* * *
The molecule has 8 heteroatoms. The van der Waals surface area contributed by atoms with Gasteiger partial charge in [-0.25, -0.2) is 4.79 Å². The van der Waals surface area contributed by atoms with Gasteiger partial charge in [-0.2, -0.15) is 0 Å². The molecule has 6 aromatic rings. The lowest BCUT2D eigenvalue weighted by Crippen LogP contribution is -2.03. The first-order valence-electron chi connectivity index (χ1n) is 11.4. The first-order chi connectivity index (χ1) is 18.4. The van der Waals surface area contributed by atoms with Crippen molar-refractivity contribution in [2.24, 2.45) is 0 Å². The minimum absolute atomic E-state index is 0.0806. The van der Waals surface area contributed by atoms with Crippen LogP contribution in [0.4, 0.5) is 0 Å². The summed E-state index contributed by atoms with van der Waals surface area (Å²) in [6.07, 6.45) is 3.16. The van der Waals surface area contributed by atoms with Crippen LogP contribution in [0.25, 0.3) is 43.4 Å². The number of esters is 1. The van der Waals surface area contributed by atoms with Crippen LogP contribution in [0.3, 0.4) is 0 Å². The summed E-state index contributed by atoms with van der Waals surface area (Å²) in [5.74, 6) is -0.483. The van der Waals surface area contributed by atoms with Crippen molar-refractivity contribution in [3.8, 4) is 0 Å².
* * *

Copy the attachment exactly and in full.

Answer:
The molecule has 8 heteroatoms. The van der Waals surface area contributed by atoms with Gasteiger partial charge in [-0.25, -0.2) is 4.79 Å². The van der Waals surface area contributed by atoms with Gasteiger partial charge in [-0.2, -0.15) is 0 Å². The molecule has 6 aromatic rings. The lowest BCUT2D eigenvalue weighted by Crippen LogP contribution is -2.03. The first-order valence-electron chi connectivity index (χ1n) is 11.4. The first-order chi connectivity index (χ1) is 18.4. The van der Waals surface area contributed by atoms with Crippen molar-refractivity contribution in [2.24, 2.45) is 0 Å². The minimum absolute atomic E-state index is 0.0806. The van der Waals surface area contributed by atoms with Crippen LogP contribution in [0.4, 0.5) is 0 Å². The summed E-state index contributed by atoms with van der Waals surface area (Å²) in [6.07, 6.45) is 3.16. The van der Waals surface area contributed by atoms with Crippen LogP contribution in [0.25, 0.3) is 43.4 Å². The number of esters is 1. The van der Waals surface area contributed by atoms with Crippen LogP contribution in [0.3, 0.4) is 0 Å². The summed E-state index contributed by atoms with van der Waals surface area (Å²) in [5.74, 6) is -0.483. The van der Waals surface area contributed by atoms with Crippen molar-refractivity contribution in [3.8, 4) is 0 Å².